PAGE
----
Whether your goal is to win a war or to persuade bees to pollinate, the bottom line is incentives, say the experts at Israel’s Center for the Study of Rationality.
From auctioneers to dolphin handlers, economists to botanists, Israelis seeking to do their jobs more effectively can all turn to one address for ideas – The Hebrew University’s Center for the Study of Rationality.
For the past 18 years, members of this interdisciplinary powerhouse have been examining processes that opponents use to maximize desired results in diverse situations.
Each member combines this “game theory” approach with personal expertise – in mathematics, economics, psychology, biology, education, computer science, philosophy, business, statistics or law – and together they have produced numerous discussion papers and more than 500 research reports that address varied areas of conflict.
The practical applications are almost limitless, according to Nobel laureate Robert J. Aumann, a leading game theorist involved with the center from its inception.
Whether the “game” is matching candidates to jobs, winning a military or legal battle, or even persuading dolphins to cooperate and bees to pollinate, the bottom line is incentives, he tells ISRAEL21c.
Honing in on incentives to get the job done
“You might think that plants don’t have incentives to do anything, but that’s not the case,” Aumann reveals. “One of the remarkable facts that has emerged in evolutionary biology and in game theory in the last few decades is that animals and plants behave as if they want to achieve certain goals.”
Criminal justice is the subject of several of the center’s hundreds of published research reports. Right now, PhD candidate Yosef Zohar is focusing on the institution of plea-bargaining. Zohar knows about this first-hand; in 2003, he was wrongly indicted for the murder of his father and was only acquitted after a five-year legal battle during which he refused to plea-bargain.
He’s now studying how that incentive-based system, through which more than 90 percent of cases in Israel are settled, impacts criminal justice.
“He enters into a game theoretic analysis to prove that plea-bargaining’s effects are unjust as well as inefficient,” says Aumann. “If he’s right, this has wide policy implications. It could lead to a public drive to forbid plea bargaining.”
Rational people make more mistakes
Uri Weiss, 29, who graduated at the top of his Tel Aviv University law-school class, is investigating several projects at the center. Among his propositions: Rational people make more mistakes than irrational people do; and the threat facing a victim from a potential robber is reduced through negotiating a lesser punishment.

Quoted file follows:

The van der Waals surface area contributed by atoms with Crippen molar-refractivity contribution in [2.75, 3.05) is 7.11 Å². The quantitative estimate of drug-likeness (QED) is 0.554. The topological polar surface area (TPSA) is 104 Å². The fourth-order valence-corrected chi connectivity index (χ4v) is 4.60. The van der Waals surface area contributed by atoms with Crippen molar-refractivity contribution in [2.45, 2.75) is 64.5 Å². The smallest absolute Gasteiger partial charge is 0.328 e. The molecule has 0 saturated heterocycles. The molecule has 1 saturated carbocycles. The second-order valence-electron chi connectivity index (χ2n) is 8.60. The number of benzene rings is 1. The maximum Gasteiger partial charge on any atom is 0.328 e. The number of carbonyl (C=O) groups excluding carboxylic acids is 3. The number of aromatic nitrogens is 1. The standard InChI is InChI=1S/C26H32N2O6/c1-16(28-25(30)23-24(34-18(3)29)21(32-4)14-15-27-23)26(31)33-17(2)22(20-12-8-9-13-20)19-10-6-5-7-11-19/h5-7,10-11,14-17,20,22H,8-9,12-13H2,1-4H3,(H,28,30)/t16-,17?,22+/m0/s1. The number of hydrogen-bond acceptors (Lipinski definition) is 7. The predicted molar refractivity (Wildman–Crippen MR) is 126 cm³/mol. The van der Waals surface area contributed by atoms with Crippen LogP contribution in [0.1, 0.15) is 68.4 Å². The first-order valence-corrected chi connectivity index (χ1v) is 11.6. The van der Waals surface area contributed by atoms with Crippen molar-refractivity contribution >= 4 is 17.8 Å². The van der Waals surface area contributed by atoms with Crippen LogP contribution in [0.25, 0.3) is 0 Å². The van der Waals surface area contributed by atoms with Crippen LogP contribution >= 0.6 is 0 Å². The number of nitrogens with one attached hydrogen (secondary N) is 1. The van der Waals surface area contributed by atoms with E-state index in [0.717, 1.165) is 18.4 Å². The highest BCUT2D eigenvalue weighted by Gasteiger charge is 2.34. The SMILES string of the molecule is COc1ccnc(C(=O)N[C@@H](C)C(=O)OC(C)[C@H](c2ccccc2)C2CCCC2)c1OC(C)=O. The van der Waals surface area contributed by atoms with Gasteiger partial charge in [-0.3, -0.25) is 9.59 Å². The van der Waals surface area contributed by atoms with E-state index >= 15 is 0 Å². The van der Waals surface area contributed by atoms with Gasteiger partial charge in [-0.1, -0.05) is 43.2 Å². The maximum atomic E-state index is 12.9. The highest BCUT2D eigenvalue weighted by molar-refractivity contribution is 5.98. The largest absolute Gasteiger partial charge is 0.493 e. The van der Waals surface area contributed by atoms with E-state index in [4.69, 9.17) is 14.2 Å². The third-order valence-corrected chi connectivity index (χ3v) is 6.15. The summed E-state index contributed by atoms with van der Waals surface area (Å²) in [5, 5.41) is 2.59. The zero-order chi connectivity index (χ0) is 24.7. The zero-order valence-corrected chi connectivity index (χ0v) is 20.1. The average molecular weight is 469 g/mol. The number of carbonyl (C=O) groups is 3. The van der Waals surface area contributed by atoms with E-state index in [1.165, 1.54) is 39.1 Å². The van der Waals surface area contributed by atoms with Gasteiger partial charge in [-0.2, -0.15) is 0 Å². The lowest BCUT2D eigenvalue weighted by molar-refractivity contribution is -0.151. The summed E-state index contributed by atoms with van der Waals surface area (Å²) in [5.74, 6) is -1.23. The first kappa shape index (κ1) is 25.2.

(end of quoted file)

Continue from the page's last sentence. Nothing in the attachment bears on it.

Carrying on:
He knows that these conclusions contradict conventional wisdom. “Game theory may help us to see results that are opposed to our intuition,” says Weiss.
The center’s 42 members – including such prominent people as Eugene Kandell, economic adviser to Prime Minister Benjamin Netanyahu, and human rights attorney Ruth Gavison – are frequently called upon to tackle thorny problems in Israel’s public and private sectors, ranging from how to run better auctions and elections, to how to fix the economy and motivate workers.
Toward optimal decision-making
In 1991, economist Yoram Ben-Porat, then president of the Hebrew University of Jerusalem, convened a committee of four to found the center. Along with Aumann, a longtime professor of mathematics, he tapped scientific philosopher Itamar Pitowsky and economists Motty Perry and Menahem Yaari. Yaari is also president of the Israel Academy of Sciences and Humanities.
“Ben-Porat saw that we have activity in all these disparate fields going in the same direction – toward optimal decision-making,” says Aumann, who recently shared insights from colleagues about the world financial crisis, among other topics, during a 15-lecture tour in South Africa.
He is hopeful that activities such as these, and the center’s frequent workshops and seminars, including a popular Rationality on Friday colloquium, will continue despite severe funding shortages of late.
In conclusion, he praises Ben-Porat for his vision, pointing out that, “He decided to bring all these people together and it really worked out. It is accomplishing what it was meant to.”